Michigan 24 Michigan St 16
Now that I'm back in the states and am able to attend the games, I've seen some pretty disturbing things; the "you suck" chant (Just chant the damn Down Number, if we stuff them on 3rd down, chant "4TH DOWN!", if we stuff them on 4th down, chant "1ST DOWN!"), nearly losing to Akron, nearly losing to Uconn, actually losing to Penn St. But I do love football, so I'll try to get tickets to saturday's game in E. Lansing. I must be a glutton for punishment.
What that means is I won't be able to get on here and bitch about the game until several hours after it ends. So this diary is to get all my bitching out of the way beforehand. I'm not a psychic and all predictions are guaranteed to be incorrect. So if I betray any pessimism, consider it a chance for the team to prove me wrong.
Things that will probably happen before the game:
1. I will have to ask about 20 people before I can get a good price on a ticket.
2. Someone will bring up Dickhead Gholston. Which doesn't matter much since he's long gone.
3. Someone will bring up Dickhead Narduzzi's quote about "60 Minutes of unnecessary roughness". Which does matter because that's how his defense plays.
4. MSU's Band will bring out their fake wolverine mascot.
5. MSU fans will be annoying. Conveniently forgetting anything that happened earlier than 5 years ago.
6. I might refer to the Sparty mascot being gay, not that there's anything wrong with that, and how if he wants to marry Brutus, they could elope during the Rutgers game.
Things that will probably happen during the game:
1. We will not be able to run conventionally. Period. Unfortunately, Max Bullough seems to be the real deal. Remember 27 yards on 27 attempts? This game could be that bad, at least on a yards-per-carry basis. Hopefully we won't have as many attempts. I'd be ecstatic if we threw the ball 60 times and rushed 15. That ain't gonna happen.
Denard Devin will be good for at least 3 turnovers, probably two picks and one fumble. And he'll have two or three sacks, at least one of which is caused by his reverse spin and loses 15+ yards.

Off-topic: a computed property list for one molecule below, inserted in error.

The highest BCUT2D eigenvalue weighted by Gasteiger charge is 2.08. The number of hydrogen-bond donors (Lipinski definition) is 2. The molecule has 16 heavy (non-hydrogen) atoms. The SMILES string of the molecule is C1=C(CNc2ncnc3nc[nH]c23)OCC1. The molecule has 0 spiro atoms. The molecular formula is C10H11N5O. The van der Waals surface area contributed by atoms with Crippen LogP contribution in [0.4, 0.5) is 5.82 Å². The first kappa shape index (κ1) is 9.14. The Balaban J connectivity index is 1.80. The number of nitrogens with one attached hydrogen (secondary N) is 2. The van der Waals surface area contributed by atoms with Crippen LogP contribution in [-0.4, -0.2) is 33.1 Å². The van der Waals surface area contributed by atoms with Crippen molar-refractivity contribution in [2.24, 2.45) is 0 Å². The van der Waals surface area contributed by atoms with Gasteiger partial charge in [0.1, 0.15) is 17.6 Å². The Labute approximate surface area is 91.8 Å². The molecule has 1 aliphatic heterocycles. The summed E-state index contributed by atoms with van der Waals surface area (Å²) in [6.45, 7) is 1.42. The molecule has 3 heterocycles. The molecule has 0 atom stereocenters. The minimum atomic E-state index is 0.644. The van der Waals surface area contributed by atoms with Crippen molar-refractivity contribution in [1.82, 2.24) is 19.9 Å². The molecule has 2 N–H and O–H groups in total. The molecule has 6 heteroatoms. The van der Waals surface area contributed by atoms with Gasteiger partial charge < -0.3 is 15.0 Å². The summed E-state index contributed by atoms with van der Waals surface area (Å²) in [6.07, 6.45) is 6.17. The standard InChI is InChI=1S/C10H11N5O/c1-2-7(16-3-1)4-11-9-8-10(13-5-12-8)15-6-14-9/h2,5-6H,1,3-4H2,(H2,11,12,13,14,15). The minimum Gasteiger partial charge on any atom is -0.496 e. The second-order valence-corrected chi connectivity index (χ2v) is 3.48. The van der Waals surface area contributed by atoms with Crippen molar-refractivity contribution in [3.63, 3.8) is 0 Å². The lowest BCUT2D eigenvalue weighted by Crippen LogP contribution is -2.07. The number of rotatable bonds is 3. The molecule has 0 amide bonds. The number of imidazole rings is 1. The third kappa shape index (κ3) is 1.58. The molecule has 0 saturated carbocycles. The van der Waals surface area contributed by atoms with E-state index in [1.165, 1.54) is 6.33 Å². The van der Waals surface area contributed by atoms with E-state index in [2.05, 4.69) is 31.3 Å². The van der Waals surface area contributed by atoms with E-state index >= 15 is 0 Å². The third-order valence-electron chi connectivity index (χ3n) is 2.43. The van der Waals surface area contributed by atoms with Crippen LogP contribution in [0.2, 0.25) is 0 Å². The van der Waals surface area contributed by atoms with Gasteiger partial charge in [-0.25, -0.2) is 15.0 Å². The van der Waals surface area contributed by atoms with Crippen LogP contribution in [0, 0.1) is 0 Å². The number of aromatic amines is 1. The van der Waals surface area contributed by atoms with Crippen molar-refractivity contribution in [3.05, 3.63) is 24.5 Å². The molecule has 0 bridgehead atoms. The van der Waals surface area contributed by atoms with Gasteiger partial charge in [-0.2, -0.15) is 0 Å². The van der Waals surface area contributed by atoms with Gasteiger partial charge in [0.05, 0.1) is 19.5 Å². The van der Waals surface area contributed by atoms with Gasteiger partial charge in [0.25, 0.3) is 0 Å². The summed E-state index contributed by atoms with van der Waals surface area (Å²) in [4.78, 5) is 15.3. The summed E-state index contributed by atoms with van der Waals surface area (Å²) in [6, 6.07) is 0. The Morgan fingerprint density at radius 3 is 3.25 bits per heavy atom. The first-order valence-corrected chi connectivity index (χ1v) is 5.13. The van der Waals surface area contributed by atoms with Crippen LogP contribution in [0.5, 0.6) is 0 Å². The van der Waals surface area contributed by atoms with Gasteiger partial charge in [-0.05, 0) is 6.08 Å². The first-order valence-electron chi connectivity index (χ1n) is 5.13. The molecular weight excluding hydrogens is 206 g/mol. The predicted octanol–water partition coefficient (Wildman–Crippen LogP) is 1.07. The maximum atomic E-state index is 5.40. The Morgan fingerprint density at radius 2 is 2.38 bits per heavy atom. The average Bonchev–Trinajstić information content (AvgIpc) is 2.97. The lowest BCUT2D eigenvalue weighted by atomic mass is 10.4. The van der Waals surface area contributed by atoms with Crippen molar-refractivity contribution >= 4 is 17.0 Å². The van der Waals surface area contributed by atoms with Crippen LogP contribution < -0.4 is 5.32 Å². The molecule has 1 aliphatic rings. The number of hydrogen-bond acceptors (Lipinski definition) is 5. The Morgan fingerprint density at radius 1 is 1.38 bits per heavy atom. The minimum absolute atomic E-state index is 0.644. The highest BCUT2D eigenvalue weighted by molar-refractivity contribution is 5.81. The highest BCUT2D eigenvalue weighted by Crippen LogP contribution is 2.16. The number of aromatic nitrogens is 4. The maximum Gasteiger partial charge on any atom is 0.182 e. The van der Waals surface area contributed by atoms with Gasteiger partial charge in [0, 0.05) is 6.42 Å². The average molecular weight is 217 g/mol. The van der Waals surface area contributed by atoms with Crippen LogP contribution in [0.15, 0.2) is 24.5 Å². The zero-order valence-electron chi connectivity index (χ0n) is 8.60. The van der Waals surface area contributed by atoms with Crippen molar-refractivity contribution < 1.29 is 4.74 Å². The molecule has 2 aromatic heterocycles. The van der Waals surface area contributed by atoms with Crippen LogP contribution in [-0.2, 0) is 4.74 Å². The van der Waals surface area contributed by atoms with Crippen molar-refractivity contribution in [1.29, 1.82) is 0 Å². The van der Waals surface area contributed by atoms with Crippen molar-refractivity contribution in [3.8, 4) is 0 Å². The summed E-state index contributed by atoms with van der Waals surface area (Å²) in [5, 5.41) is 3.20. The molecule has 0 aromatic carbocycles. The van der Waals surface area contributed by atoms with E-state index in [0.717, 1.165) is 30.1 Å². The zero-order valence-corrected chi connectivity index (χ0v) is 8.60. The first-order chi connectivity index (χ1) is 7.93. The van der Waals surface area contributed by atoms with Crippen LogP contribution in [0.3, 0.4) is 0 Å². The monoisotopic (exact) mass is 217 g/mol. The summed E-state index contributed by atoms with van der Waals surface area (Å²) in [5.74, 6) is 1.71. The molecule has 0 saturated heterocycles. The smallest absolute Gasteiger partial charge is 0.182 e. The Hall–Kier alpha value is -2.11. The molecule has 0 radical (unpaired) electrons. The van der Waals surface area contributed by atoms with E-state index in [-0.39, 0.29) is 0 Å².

3. Funchess will make an amazing play, and then we'll be frustrated the rest of the game as he mysteriously disappears.
4. The Sparty defense will be jumping our snap count and we'll take major tackles for loss because of it.
5. Devin will rush for at least 80 yards and two TD's.
6. Gallon will get 100 yards receiving.
7. Spartan players will take cheap shots that aren't flagged.
8. One of our offensive linemen will get injured.
9. MSU will put together annoyingly long drives because we won't be able to stall their running game on 3rd down.
10. MSU fans will be annoying. Some fat idiot will yell "CHEATERS" whenever a flag is thrown. A brazenly foulmouthed pre-teen will get dangerously close to being slapped by me. That's just how they raise their kids.
11. Jake Ryan will save the day.
Things that will probably happen after the game:
1. Bipolar coordinator love will swing to the defensive side, Mattison will again be a genius and Borges will be on the hot seat. This will of course have everything to do with playing MSU instead of Indiana and not actual merit. (But yes, if we can UPGRADE Borges after the season, we should.)
2. Both fan bases will be upset with the referees. MSU will have about 4 pass interference penalties called against them, 3 of which spartans will think are ridiculous. Meanwhile I'll be able to freeze-frame 8 other instances that should have been called P.I. or defensive holding but weren't.
3. MSU fans will argue that any personal fouls called on them or other dirty plays that weren't flagged were somehow justified. Insert your own non-sequitur here. I'm partial to the idea that you should always beat up frat boys while wearing ski masks, because you know, "they had it coming".
4. If MSU wins, they'll probably win the division. If we win, I'll complain about how the division title is determined by conference record instead of division record since we'll probably lose to Ohio and have our only two losses being to the other division.
5. Win or Lose, something will be set on fire in E. Lansing.
6. MSU fans will be annoying.
Points of Quantum Uncertainty:
(aka, things that will swing the game)
1. Weather. The forecast calls for 40% chance of rain. With our dependence on the passing game and pass blocking, I'm guessing the more moisture, the worse for us.
2. Connor Cook's passing. Somewhere between 3.5 yards per attempt and whatever the hell that was last week will probably determine the game.
3. Al Borges the mad magician vs. Al Borges the stubborn coach looking for a new job. Self explanatory. (If you see Fitz catching wide open swings and screens, it could be a good day.)
4. The refs. THROW THE DAMN FLAG.
5. MSU Defensive scoring. We'll probably turn the ball over a few times. But will those be turned directly into TD's or will Mattison get a chance to make Connor Cook look like Andrew Maxwell?
1. Our basketball team looks good.
2. I hate cold weather.
3. I hope they didn't screw up Ender's Game.